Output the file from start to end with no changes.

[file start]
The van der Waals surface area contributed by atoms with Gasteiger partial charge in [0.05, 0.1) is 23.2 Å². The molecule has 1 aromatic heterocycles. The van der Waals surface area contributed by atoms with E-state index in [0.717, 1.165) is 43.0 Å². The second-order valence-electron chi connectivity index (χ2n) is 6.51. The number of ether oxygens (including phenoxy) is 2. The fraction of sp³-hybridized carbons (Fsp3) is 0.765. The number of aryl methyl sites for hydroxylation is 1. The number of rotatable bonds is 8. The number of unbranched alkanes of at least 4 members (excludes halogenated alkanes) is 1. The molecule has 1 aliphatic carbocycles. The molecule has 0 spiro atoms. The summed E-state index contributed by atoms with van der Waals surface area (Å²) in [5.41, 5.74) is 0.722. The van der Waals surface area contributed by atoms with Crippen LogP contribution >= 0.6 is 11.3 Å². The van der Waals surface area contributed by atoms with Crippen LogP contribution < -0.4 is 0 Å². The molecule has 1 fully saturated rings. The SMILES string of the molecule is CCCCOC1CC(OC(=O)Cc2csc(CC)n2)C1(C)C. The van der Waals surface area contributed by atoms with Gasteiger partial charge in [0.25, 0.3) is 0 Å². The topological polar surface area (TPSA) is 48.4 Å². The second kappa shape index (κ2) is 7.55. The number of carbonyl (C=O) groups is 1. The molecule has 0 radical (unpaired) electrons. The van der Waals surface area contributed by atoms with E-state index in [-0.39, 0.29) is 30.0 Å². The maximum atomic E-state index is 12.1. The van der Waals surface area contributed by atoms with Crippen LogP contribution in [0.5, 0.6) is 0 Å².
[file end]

The van der Waals surface area contributed by atoms with Gasteiger partial charge in [0.05, 0.1) is 23.2 Å². The molecule has 1 aromatic heterocycles. The van der Waals surface area contributed by atoms with E-state index in [0.717, 1.165) is 43.0 Å². The second-order valence-electron chi connectivity index (χ2n) is 6.51. The number of ether oxygens (including phenoxy) is 2. The fraction of sp³-hybridized carbons (Fsp3) is 0.765. The number of aryl methyl sites for hydroxylation is 1. The number of rotatable bonds is 8. The number of unbranched alkanes of at least 4 members (excludes halogenated alkanes) is 1. The molecule has 1 aliphatic carbocycles. The molecule has 0 spiro atoms. The summed E-state index contributed by atoms with van der Waals surface area (Å²) in [5.41, 5.74) is 0.722. The van der Waals surface area contributed by atoms with Crippen LogP contribution >= 0.6 is 11.3 Å². The van der Waals surface area contributed by atoms with Crippen LogP contribution < -0.4 is 0 Å². The molecule has 1 fully saturated rings. The SMILES string of the molecule is CCCCOC1CC(OC(=O)Cc2csc(CC)n2)C1(C)C. The van der Waals surface area contributed by atoms with Gasteiger partial charge in [0.25, 0.3) is 0 Å². The topological polar surface area (TPSA) is 48.4 Å². The second kappa shape index (κ2) is 7.55. The number of carbonyl (C=O) groups is 1. The molecule has 0 radical (unpaired) electrons. The van der Waals surface area contributed by atoms with E-state index in [-0.39, 0.29) is 30.0 Å². The maximum atomic E-state index is 12.1. The van der Waals surface area contributed by atoms with Crippen LogP contribution in [0.5, 0.6) is 0 Å².